Whenever you’re feeling sad, adrift or oppressed it’s never a bad idea to turn to the infinite well of wisdom and inspiration that is Hollywood films. Why just this weekend I learned how to live a life of full autonomy by watching the 1976 Hollywood film Carrie.
Often miscategorized as a horror film, Brian De Palma’s Carrie is really a story about a young girl learning how to break through the limits imposed onto her and achieve a life of full autonomy. Maybe that’s why audiences were so terrified by this film.
The titular character (Carrie) played by Sissy Spacek starts the movie as a homely social outcast who has a complicated relationship with her mother who is so poor, fanatically religious and abusive that I had to call child services to report her bad parenting when I was watching the movie (to which they responded unfavourably because, as they explained many times, my constant phone calls were a waste of valuable, limited child services resources since it was a fictional case that occurred nearly 40 years ago).
Despite how rude the people operating the phones at child services were, things eventually started looking up for Carrie. Not only was Carrie a good-natured punching bag for her peers and legal guardian, she was also special. And it was through accepting her specialness that she was able to transcend the badness of her situation and live a life of full autonomy.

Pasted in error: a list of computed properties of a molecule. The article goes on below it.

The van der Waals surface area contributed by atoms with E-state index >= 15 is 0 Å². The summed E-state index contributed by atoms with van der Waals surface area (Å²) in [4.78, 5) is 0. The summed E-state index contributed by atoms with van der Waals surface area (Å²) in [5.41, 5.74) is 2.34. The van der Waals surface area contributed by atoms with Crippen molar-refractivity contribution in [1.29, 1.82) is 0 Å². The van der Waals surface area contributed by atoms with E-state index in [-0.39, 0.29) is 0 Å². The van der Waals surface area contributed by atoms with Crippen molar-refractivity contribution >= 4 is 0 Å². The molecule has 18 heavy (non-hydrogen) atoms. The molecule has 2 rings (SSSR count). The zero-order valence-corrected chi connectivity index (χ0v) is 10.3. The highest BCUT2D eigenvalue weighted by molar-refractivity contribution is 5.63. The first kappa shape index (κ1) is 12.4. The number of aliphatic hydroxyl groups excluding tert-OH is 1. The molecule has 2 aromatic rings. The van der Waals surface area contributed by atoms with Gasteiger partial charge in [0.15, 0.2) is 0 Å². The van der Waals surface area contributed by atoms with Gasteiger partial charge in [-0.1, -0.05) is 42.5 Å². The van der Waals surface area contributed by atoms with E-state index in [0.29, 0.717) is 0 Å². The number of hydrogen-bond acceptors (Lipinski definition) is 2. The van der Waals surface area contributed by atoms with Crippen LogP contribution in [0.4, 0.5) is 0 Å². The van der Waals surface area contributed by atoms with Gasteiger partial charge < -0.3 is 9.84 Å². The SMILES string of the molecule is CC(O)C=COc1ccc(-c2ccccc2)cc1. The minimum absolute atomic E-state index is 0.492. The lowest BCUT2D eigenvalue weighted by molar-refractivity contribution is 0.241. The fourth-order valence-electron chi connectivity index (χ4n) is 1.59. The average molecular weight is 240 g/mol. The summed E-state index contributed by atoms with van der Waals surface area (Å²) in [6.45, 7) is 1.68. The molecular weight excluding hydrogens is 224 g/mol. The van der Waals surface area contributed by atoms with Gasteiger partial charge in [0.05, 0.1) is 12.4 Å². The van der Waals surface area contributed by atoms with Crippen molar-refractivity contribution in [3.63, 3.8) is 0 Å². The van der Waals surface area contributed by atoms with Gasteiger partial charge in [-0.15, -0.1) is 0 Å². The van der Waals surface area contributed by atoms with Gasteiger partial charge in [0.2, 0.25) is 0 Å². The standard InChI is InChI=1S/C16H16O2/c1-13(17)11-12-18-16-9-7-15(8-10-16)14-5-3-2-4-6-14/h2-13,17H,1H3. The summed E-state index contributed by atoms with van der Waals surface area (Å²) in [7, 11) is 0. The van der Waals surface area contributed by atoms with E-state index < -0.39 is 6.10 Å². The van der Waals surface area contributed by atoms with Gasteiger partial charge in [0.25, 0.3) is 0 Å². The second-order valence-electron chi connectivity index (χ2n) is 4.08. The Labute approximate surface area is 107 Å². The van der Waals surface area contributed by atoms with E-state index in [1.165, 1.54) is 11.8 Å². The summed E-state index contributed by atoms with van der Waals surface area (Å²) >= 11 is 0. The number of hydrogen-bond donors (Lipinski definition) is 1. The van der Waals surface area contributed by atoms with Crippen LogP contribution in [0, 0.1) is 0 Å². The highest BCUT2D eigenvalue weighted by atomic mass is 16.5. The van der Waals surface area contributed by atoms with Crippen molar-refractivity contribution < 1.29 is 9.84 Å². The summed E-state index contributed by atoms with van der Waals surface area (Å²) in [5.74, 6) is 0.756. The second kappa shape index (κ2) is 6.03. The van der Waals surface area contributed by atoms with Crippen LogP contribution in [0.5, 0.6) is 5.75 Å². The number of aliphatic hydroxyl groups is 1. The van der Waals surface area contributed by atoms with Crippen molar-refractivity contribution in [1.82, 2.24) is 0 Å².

In the film, what makes Carrie special is her telekinetic powers and learning to embrace her God/Satan given gifts is what allows her to break free from the despotism suffocating her life. Once she embraces her telekinetic gifts, Carrie gets a hot date to the prom with the varsity track star that looks suspiciously Australian, musters the confidence to say “No” to her mother and even wins the prom queen crown.
I’ll admit, her sudden burst of confidence does eventually lead to unspeakable humiliation. However, this does not stop her from doing exactly what she wants to do: violently murder everyone, including the people that tried their best to help her. Seeing Carrie go from push-over to the conductor of a massacre, exercising her freedom in the most horrific ways imaginable is an inspiration.
What Carrie really is all about is coming to the realization that there’s nothing wrong with being special and that part of being special is being able to do what you want, whenever you want (including violently murdering everyone at prom with telekinetic powers). And hey, if people want to bring you down because you’re special, just harness whatever it is that makes you special to destroy them. If you do, I guarantee that you will transcend to a happier, healthier life of full autonomy.
Watch Carrie transform from homely nobody to special, autonomous murderer and you might just be able to become a fully autonomous person as well.